Gender studies expert says dress code is archaic, offensive

(Left) Original yearbook photo of a student at Bartram Trail High School. (Right) Photoshopped image covering the student’s chest. The altered image on the right was published in the yearbook without consulting the student.

Photo credit Twitter

(Left) Original yearbook photo of a student at Bartram Trail High School. (Right) Photoshopped image covering the student’s chest. The altered image on the right was published in the yearbook without consulting the student.

Alia Noll, Managing Editor

At Bartram Trail High School in Florida, 80 female students’ yearbook portraits were edited last year to hide their cleavage and shoulders. However, the boys swim team, clad in Speedos, went unaltered on the sports pages. Recent controversies like these have heightened the national debate surrounding high school dress codes. Is the language in school dress codes sexist? Is the enforcement of rules about girls covering up their bodies a form of body shaming?

Questions like these are being explored this semester as the district prepares to draft new dress code guidelines with input from ASB students from all six high schools.

The Fullerton High School dress code prohibits “strapless shirts or exposed backs, sides, and/or midriffs.” According to campus supervisor Rose King, clothing restrictions are in place to protect girls rather than to harass them. 

“The girls, because of the way we’re built, we’re not built like boys. So there’s a little bit of self respect and respect from others that we need, which you don’t always get,” said King, who will sometimes tell female students to cover up while she’s monitoring the quad at break and lunch.

If there’s a teacher that’s saying, ‘I don’t feel comfortable with her dressed like this in my classroom,’ we have to honor that, you know? I have to do my job.”

— Rose King, FUHS campus supervisor

King says that requiring modesty will prevent male students and teachers from feeling uncomfortable around scantily clad girls.

“There’s also boys and when you’re growing up, you have feelings and you deal with certain things,” King said. “And then if there’s a teacher that’s saying, ‘I don’t feel comfortable with her dressed like this in my classroom,’ we have to honor that, you know? I have to do my job.”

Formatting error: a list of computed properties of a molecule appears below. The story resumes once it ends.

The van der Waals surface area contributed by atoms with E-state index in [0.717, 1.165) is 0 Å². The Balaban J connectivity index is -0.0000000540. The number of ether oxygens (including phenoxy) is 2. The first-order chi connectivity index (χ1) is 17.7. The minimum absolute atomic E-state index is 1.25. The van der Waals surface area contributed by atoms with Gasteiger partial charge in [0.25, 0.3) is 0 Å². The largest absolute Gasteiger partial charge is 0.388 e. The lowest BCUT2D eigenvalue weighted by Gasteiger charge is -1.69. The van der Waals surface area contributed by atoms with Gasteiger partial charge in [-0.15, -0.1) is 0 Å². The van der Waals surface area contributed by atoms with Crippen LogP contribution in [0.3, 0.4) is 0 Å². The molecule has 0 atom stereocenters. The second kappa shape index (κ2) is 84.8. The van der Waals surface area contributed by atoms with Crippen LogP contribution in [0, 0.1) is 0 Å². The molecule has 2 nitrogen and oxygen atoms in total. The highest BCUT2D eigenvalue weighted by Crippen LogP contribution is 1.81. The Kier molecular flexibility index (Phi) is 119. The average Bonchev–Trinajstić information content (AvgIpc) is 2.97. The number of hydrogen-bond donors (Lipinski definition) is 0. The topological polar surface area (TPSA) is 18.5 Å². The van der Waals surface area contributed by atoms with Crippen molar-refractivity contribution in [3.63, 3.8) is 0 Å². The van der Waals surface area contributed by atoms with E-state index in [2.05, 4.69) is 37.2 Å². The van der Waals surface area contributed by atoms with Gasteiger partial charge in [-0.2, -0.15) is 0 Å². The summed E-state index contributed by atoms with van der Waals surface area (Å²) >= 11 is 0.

Male students, however, say they feel insulted that there are rules in place because school officials don’t think boys can control their sexual urges if they see an exposed belly button or some cleavage. Junior AJ Hernandez says the dress code overregulates what girls wear. 

“I feel like the women’s dress code is stricter than the guys’ dress code,” Hernandez said. “I feel like they should be able to wear what they want, whatever they’re comfortable with and what they like. Her choice is her body. She can do whatever she wants.”

Dr. Karyl Ketchum, the department chair of Women and Gender Studies at Cal State Fullerton, says that the FUHS dress code has outdated language. (Photo courtesy of Cal State Fullerton)

For an expert opinion, the Tribe Tribune sat down with Dr. Karyl Ketchum, the department chair of Women and Gender Studies at Cal State Fullerton, to discuss the district’s dress codes. Ketchum earned her Master’s degree and PhD in cultural studies, a field rooted in principles of social justice and visual culture. She co-wrote Gender Diversity and LGBTQ Inclusion in K-12 Schools: A Guide to Supporting Students, Changing Lives which explores the critical theory and practical application of supporting queer students through their primary education.

Our reporters shared with Dr. Ketchum a chart with the specific dress codes from all of the district schools. After taking a look at the Tribe Tribune’s research, Ketchum was “horrified” by what she saw.

“It was just archaic really, just shocking. I came up with several things that immediately jumped out,” Ketchum said. “I could probably look at this and write a whole book about what I’m seeing in this chart.”